Wednesday, August 26, 2015

Commercial Echart Ad is Food for Thought

It is not clear that they have thought through the marketing logic here, which only adds to the challenges we face moving into the realm of modern navigation.

[Recall MacDonalds long term request that we "Put litter in its proper place," which has to mean throw your trash on the ground... else it would not be litter.]

From an August 26 email ad.

If they do indeed make 2,000 corrections per day, what is it they are correcting? 

The true charts themselves are not changing anywhere near that rate, even on a global basis. So this simply means they are mostly correcting their own errors in their own proprietary electronic charts. [*]

Thus we learn several things. Good—these charts are getting better every day. Bad—they indeed do have a lot of errors in them. (See related note.)

So the recommendation we make remains the same. When using electronic charting we are still better off with raster charts (RNC) when available. These are direct copies of the latest official charts, which these days are updated every week at no charge. Then if we want the convenience of some commercial vector chart such as this one in a packaged set of electronics of software program, we can then check it with the latest RNC or ENC.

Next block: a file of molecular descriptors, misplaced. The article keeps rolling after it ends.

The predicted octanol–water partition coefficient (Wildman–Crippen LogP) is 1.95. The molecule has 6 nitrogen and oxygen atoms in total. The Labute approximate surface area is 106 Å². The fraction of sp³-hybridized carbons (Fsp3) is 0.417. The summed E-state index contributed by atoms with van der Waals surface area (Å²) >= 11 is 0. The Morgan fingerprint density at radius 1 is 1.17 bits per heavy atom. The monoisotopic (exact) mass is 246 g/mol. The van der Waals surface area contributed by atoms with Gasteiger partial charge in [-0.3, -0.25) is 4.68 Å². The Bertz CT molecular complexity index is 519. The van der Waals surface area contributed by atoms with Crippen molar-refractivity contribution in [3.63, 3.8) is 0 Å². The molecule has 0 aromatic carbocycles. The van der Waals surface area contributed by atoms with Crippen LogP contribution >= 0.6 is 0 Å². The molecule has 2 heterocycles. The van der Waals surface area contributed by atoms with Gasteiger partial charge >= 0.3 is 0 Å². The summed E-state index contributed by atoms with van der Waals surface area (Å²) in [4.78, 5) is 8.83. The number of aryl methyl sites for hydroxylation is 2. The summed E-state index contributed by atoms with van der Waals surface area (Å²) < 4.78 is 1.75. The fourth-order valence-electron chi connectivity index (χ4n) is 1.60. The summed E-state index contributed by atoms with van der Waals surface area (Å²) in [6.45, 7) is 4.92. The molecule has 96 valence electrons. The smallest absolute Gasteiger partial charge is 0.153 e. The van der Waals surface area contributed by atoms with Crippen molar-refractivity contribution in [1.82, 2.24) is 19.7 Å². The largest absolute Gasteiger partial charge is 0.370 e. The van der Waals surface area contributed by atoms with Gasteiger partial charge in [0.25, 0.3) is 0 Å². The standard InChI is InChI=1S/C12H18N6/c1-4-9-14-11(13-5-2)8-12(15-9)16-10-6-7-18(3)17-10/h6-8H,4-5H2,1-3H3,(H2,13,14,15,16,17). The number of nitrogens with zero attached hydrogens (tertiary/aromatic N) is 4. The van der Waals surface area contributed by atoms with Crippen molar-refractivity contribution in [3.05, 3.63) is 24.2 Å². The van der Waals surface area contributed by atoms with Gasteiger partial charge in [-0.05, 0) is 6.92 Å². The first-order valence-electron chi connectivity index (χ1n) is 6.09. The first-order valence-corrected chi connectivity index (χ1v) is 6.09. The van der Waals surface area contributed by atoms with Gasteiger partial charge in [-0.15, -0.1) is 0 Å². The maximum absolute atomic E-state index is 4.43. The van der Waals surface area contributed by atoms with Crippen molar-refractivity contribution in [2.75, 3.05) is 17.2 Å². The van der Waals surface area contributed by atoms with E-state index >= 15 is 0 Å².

[*] To be fair, maybe they are not just correcting actual errors but adding new information, to an otherwise correct chart. That would have to  be checked, and evaluated. If the addition is something that is already on the official charts, then is that an "error"? If it is adding something that is not crucial, then that is what it is. 

The reason vector charts (official or commercial) will eventually be our main resource is they offer so many layers of information, and are indeed easy to update, even remotely. Some of the information in deep layers is not crucial often, but could be in special circumstances. 

So the 2,000 updates a day shows they are working on this.  My comment here has more to do with the choice of marketing idea. My first impression was with that many updates, they must have a lot to fix.

Sort of like advertising ones level of experience in navigation by citing all the hurricanes they have sailed through.  I would tend to listen more to the person who has sailed all their lives and never been in a hurricane.

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